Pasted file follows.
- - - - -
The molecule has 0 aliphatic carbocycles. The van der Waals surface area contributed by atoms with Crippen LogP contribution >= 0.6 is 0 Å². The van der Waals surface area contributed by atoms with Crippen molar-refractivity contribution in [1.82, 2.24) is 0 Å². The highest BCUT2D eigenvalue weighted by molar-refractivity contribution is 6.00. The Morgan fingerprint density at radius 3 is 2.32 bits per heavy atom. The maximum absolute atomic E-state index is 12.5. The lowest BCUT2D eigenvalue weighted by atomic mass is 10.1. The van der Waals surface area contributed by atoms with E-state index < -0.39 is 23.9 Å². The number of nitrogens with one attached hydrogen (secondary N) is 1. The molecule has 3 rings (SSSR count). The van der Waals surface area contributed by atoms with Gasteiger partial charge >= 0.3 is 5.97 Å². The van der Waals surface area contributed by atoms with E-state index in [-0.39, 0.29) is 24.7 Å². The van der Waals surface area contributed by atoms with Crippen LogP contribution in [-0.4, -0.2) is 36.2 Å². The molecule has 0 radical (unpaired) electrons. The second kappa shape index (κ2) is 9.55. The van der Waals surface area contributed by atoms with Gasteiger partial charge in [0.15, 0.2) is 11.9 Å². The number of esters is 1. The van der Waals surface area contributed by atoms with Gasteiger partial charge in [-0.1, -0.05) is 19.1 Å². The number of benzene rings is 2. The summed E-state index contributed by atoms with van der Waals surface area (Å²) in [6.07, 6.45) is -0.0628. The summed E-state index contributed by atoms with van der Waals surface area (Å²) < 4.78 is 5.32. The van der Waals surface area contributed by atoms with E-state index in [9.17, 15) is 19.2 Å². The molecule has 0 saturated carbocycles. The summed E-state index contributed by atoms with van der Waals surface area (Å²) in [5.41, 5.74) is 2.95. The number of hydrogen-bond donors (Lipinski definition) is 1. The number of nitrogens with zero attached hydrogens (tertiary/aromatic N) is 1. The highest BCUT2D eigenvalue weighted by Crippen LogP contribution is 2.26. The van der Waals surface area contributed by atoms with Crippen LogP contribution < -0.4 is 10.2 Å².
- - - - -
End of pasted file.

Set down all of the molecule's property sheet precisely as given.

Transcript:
The molecule has 0 aliphatic carbocycles. The van der Waals surface area contributed by atoms with Crippen LogP contribution >= 0.6 is 0 Å². The van der Waals surface area contributed by atoms with Crippen molar-refractivity contribution in [1.82, 2.24) is 0 Å². The highest BCUT2D eigenvalue weighted by molar-refractivity contribution is 6.00. The Morgan fingerprint density at radius 3 is 2.32 bits per heavy atom. The maximum absolute atomic E-state index is 12.5. The lowest BCUT2D eigenvalue weighted by atomic mass is 10.1. The van der Waals surface area contributed by atoms with E-state index < -0.39 is 23.9 Å². The number of nitrogens with one attached hydrogen (secondary N) is 1. The molecule has 3 rings (SSSR count). The van der Waals surface area contributed by atoms with Gasteiger partial charge >= 0.3 is 5.97 Å². The van der Waals surface area contributed by atoms with E-state index in [-0.39, 0.29) is 24.7 Å². The van der Waals surface area contributed by atoms with Crippen LogP contribution in [-0.4, -0.2) is 36.2 Å². The molecule has 0 radical (unpaired) electrons. The second kappa shape index (κ2) is 9.55. The van der Waals surface area contributed by atoms with Gasteiger partial charge in [0.15, 0.2) is 11.9 Å². The number of esters is 1. The van der Waals surface area contributed by atoms with Gasteiger partial charge in [-0.1, -0.05) is 19.1 Å². The number of benzene rings is 2. The summed E-state index contributed by atoms with van der Waals surface area (Å²) in [6.07, 6.45) is -0.0628. The summed E-state index contributed by atoms with van der Waals surface area (Å²) < 4.78 is 5.32. The van der Waals surface area contributed by atoms with E-state index in [9.17, 15) is 19.2 Å². The molecule has 0 saturated carbocycles. The summed E-state index contributed by atoms with van der Waals surface area (Å²) in [5.41, 5.74) is 2.95. The number of hydrogen-bond donors (Lipinski definition) is 1. The number of nitrogens with zero attached hydrogens (tertiary/aromatic N) is 1. The highest BCUT2D eigenvalue weighted by Crippen LogP contribution is 2.26. The van der Waals surface area contributed by atoms with Crippen LogP contribution < -0.4 is 10.2 Å².